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Friday, December 02, 2022
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We read Bereshit a few weeks ago, which prompted me to think about the correspondence of some modern scientific “discoveries” that, in fact, verify ancient Torah teachings over 3,000 years old, thus showing that science and religion are not necessarily mutually exclusive.

For example, in a letter in The Jewish Link (January 17, 2019) I discussed the remarkable correspondence between what Hashem said “let there be light” and what scientists now say was a “big bang.” In a more recent letter in The Jewish Link (September 29, 2022) I put forth another idea that science and religion may have a common nexus between the Torah’s view of an “afterlife”—teaching about neshamas in shamayim—which may be compared to what may be modern scientists’ concepts about an individual’s “information” remaining in the cosmos after death.

Here I would like to follow up on that thought and project it into the future by discussing possible links between how I view the popular concept of resurrection, and the Torah’s concept of tachyas hameisim.

Scientists, using very sophisticated and powerful telescopes and also space probes, have gained unimaginable information about our universe. Most laymen are therefore surprised to learn that with all these advances, scientists can still account for only about 5-25 percent of the mass of the universe. They have no idea whatsoever what constitutes the remaining 75-95 percent of the universe, and simply use terms like dark matter, dark energy and anti-matter as a cover for these unknowns. This leaves plenty of room for other “stuff” the scientists haven’t yet discovered.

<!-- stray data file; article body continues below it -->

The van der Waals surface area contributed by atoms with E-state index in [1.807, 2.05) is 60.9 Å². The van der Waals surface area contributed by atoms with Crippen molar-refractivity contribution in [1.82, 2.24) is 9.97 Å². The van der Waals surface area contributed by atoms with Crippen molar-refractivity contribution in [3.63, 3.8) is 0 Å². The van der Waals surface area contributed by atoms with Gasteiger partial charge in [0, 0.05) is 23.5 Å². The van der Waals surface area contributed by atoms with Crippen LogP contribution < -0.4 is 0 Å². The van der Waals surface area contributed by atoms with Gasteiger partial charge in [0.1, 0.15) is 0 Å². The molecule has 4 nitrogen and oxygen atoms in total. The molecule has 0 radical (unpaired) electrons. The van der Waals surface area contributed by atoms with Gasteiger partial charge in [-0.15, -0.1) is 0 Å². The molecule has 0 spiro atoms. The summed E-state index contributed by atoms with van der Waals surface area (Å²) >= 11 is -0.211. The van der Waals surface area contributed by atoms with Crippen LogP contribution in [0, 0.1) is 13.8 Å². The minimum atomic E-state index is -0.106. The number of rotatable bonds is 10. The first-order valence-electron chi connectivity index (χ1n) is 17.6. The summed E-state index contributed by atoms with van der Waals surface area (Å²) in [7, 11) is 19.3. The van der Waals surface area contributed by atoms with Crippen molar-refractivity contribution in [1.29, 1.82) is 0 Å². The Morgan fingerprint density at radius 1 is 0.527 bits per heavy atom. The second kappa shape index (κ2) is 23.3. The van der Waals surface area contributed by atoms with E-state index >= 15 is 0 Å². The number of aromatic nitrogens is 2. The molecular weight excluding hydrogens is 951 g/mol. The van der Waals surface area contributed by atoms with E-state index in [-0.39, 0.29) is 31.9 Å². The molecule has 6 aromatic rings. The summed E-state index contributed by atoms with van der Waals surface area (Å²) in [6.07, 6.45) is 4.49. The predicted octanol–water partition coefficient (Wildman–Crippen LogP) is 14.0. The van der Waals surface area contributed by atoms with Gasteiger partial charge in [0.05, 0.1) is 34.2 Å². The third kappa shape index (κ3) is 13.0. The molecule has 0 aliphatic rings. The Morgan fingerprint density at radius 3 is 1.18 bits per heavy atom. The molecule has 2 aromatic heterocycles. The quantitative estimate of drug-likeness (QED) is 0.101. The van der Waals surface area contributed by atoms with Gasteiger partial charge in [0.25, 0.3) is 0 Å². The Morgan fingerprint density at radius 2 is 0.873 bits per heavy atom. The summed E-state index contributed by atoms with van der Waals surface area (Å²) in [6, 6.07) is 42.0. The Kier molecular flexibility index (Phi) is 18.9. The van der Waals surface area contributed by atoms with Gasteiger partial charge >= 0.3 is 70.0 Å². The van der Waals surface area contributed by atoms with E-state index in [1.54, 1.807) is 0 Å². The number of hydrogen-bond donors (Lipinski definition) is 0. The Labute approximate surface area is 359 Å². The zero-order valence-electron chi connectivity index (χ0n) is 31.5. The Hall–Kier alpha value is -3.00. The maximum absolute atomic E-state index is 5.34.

As I wrote previously, scientists view any “information” about objects in the universe, presumably including living beings, that do not fall into a black hole, still exist “somewhere out there” in the cosmos. This agrees with the Torah’s concept of the soul or neshama passing into shamayim upon one’s death.

Today, technologies like GPS exist that allow the tracking of individual cars among the many millions on the roads at any one time, human operators on earth to communicate with individual astronauts up in outer space, and spy satellites to track the activities of single individuals among the 8 billion people on earth. In view of the exponential advances in science, it is not too far-fetched to imagine that at some point in the future, scientists will be able to tease out all the strands of “information” from single individuals, thus reconstituting his or her entire life, history and spiritual existence, which is basically what the Torah teaches as their neshama.

As for physical existence, scientists, as instruments of Hashem, may eventually be able to verify Torah teachings by providing clues from the field of genetics. They now know that specific DNA groupings are characteristic of specific species, groups, families and even individuals. And since DNA is passed down from generation to generation, individuals today possess some of the same genetic material as their ancestors. Scientists today are at the cusp of being able to clone individual beings from tiny fragments of hair, bones and teeth, so it is entirely conceivable that, in the future, they may be able to clone whole bodies from individual fragments found in ancient archeological digs. And given enough time, resources and with the help of further technological advances, they may be able to reconstruct the physical bodies of entire groups and civilizations. With these in hand, and infusing them with their individually matching neshamas, as described above, entire civilizations may be resurrected.

To me that sounds very much like what the Torah 3,000 years ago said would happen.

Max Wisotsky
Highland Park
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